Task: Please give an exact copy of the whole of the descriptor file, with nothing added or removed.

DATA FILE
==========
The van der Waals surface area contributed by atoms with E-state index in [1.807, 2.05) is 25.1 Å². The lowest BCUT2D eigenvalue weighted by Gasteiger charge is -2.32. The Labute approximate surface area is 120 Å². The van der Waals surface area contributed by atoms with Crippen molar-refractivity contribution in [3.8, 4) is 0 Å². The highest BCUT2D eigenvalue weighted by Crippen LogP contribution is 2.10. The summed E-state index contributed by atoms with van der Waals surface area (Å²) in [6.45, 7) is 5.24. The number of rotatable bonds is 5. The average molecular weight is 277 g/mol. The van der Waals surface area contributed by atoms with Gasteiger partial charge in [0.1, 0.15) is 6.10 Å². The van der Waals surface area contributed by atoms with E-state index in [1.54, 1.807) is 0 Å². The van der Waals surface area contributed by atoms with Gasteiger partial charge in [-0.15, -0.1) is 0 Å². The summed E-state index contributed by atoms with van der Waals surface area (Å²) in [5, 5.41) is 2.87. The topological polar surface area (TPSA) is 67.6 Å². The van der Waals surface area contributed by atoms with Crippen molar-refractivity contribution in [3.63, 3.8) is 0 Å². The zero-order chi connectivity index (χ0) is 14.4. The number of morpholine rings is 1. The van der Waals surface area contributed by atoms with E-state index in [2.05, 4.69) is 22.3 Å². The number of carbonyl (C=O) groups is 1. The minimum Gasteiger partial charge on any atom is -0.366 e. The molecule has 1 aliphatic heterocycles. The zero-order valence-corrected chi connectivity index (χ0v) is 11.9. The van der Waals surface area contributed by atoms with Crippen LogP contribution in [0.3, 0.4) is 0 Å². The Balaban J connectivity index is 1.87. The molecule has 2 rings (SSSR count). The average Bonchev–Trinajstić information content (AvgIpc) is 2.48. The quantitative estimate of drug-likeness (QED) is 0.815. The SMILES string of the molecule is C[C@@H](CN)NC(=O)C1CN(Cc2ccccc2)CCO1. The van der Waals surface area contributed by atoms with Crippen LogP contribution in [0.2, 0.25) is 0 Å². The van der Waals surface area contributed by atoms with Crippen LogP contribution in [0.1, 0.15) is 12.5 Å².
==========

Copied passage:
The van der Waals surface area contributed by atoms with E-state index in [1.807, 2.05) is 25.1 Å². The lowest BCUT2D eigenvalue weighted by Gasteiger charge is -2.32. The Labute approximate surface area is 120 Å². The van der Waals surface area contributed by atoms with Crippen molar-refractivity contribution in [3.8, 4) is 0 Å². The highest BCUT2D eigenvalue weighted by Crippen LogP contribution is 2.10. The summed E-state index contributed by atoms with van der Waals surface area (Å²) in [6.45, 7) is 5.24. The number of rotatable bonds is 5. The average molecular weight is 277 g/mol. The van der Waals surface area contributed by atoms with Gasteiger partial charge in [0.1, 0.15) is 6.10 Å². The van der Waals surface area contributed by atoms with E-state index in [1.54, 1.807) is 0 Å². The van der Waals surface area contributed by atoms with Gasteiger partial charge in [-0.15, -0.1) is 0 Å². The summed E-state index contributed by atoms with van der Waals surface area (Å²) in [5, 5.41) is 2.87. The topological polar surface area (TPSA) is 67.6 Å². The van der Waals surface area contributed by atoms with Crippen molar-refractivity contribution in [3.63, 3.8) is 0 Å². The zero-order chi connectivity index (χ0) is 14.4. The number of morpholine rings is 1. The van der Waals surface area contributed by atoms with E-state index in [2.05, 4.69) is 22.3 Å². The number of carbonyl (C=O) groups is 1. The minimum Gasteiger partial charge on any atom is -0.366 e. The molecule has 1 aliphatic heterocycles. The zero-order valence-corrected chi connectivity index (χ0v) is 11.9. The van der Waals surface area contributed by atoms with Crippen LogP contribution in [0.3, 0.4) is 0 Å². The Balaban J connectivity index is 1.87. The molecule has 2 rings (SSSR count). The average Bonchev–Trinajstić information content (AvgIpc) is 2.48. The quantitative estimate of drug-likeness (QED) is 0.815. The SMILES string of the molecule is C[C@@H](CN)NC(=O)C1CN(Cc2ccccc2)CCO1. The van der Waals surface area contributed by atoms with Crippen LogP contribution in [0.2, 0.25) is 0 Å². The van der Waals surface area contributed by atoms with Crippen LogP contribution in [0.1, 0.15) is 12.5 Å².